After seven months in beta, Panda Security has released the first version of its cloud-based antivirus product, which will be free to consumers with a paid-for managed service for SMBs.
Cloud Antivirus 1.0 works differently to a conventional signature scanner, a type of product the company will continue to sell from its main website. Offering no-cost downloads from a dedicated website, the new software holds a minimum number of signatures locally, relying instead on fingerprinting the system for known good programs while comparing newly encountered ones against an online ‘cloud' database accessing the company's Collective Intelligence servers.
According to the company, the overwhelming majority of the 150,000 new files it encounters every day are automatically profiled, leaving only 0.6 percent that require manual analysis by experts. The thin client approach of Cloud Antivirus was necessary, the company said, because fifty percent of the malware it was encountering on any day had a life expectancy of less than 24 hours. Static signature scanners could no longer cope with such a rate of evolution.
As well as reducing the load on the local PC to as little as 3 percent overhead, the cloud approach allowed Panda to use the malware being detected by the company and its user base in real time to give all customers dynamic protection, the company said.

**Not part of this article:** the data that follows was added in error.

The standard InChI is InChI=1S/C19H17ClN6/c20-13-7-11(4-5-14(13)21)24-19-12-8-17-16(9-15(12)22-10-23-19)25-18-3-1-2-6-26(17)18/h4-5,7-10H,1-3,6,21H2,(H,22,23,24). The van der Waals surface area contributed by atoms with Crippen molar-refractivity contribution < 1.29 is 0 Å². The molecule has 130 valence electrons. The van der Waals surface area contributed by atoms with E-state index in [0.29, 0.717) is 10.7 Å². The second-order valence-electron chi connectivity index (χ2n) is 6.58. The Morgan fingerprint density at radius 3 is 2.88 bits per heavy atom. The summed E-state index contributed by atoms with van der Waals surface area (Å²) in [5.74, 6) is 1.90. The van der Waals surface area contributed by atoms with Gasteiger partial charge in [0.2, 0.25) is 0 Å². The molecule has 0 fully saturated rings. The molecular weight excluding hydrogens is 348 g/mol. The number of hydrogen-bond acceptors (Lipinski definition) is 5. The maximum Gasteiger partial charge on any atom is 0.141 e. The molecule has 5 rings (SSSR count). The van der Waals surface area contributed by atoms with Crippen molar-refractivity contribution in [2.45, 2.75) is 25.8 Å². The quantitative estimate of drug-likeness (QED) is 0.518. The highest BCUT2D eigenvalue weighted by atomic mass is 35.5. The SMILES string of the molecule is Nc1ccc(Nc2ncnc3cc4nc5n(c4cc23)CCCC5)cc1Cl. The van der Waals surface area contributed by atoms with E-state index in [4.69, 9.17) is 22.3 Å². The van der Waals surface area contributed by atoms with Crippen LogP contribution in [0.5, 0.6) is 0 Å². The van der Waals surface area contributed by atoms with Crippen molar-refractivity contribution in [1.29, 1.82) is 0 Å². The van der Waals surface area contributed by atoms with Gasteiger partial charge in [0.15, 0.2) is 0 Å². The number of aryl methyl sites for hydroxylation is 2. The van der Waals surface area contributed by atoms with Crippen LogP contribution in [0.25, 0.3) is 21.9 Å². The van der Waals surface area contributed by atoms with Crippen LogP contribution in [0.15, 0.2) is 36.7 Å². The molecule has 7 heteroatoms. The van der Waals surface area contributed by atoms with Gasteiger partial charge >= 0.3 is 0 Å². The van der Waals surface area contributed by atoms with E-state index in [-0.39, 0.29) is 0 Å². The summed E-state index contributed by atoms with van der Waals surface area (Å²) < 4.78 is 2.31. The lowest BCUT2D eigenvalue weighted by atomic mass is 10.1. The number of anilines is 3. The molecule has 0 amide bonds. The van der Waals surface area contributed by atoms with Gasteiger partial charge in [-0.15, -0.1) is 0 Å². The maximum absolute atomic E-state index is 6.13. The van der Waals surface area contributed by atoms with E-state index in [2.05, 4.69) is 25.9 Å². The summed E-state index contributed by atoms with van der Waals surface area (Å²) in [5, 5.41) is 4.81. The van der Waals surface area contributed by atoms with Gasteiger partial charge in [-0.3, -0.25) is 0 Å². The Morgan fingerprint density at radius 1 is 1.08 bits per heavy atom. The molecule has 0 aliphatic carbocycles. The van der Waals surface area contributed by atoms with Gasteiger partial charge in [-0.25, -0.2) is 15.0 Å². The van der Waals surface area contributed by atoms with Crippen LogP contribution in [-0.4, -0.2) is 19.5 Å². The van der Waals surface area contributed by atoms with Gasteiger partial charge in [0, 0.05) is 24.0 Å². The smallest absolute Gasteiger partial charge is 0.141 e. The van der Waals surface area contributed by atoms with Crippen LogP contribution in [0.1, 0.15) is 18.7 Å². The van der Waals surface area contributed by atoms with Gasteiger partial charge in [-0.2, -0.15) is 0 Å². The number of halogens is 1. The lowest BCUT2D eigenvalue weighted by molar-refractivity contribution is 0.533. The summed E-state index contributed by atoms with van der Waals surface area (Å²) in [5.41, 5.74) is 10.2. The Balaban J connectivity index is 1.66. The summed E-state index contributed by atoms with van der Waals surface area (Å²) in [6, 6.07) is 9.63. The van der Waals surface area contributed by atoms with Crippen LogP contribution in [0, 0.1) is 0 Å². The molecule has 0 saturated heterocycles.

"From our perspective, cloud scanning is going to be the future," said Panda Security's senior research advisor, Pedro Bustamante. "We are switching from selling boxes to selling services."
Collective Intelligence will also lie at the core of the SMB offering, Cloud Protection, which mixes, web and email filtering with a remote firewall service designed to be centrally managed using third-party service providers. The service will also include a vulnerability element that makes possible managed patching.
An unspoken issue at the heart of free cloud antivirus for consumers is exactly why anyone would want to buy a conventional product. Bustamente and CEO Juan Santana described the company's conventional signature-based scanners, which cost between £30 ($45) and £60 ($90) for an annual license, as more ‘featured', but it's not clear if every consumer will appreciate the extra value this offers.
Conceptually elegant it might be, but the technology for offering PC users dynamic protection from banks of cloud-based servers remains unproven. The proof will be in the ability of the system to spot real threats before they jump on to PCs at least as well as if not better than running the same protection locally.
In preliminary testing, Techworld found the beta of Cloud Antivirus to deliver the generally lower processor and memory footprint claimed by Panda, when compared to a conventional product. Mainly, the scaled down signature updating was less frequent and intrusive. Security alerting was not tested.
Panda Cloud Antivirus for consumers can be downloaded from the company's website, compatible with XP, Vista 23/64-bit and Windows 7 32/64-bit.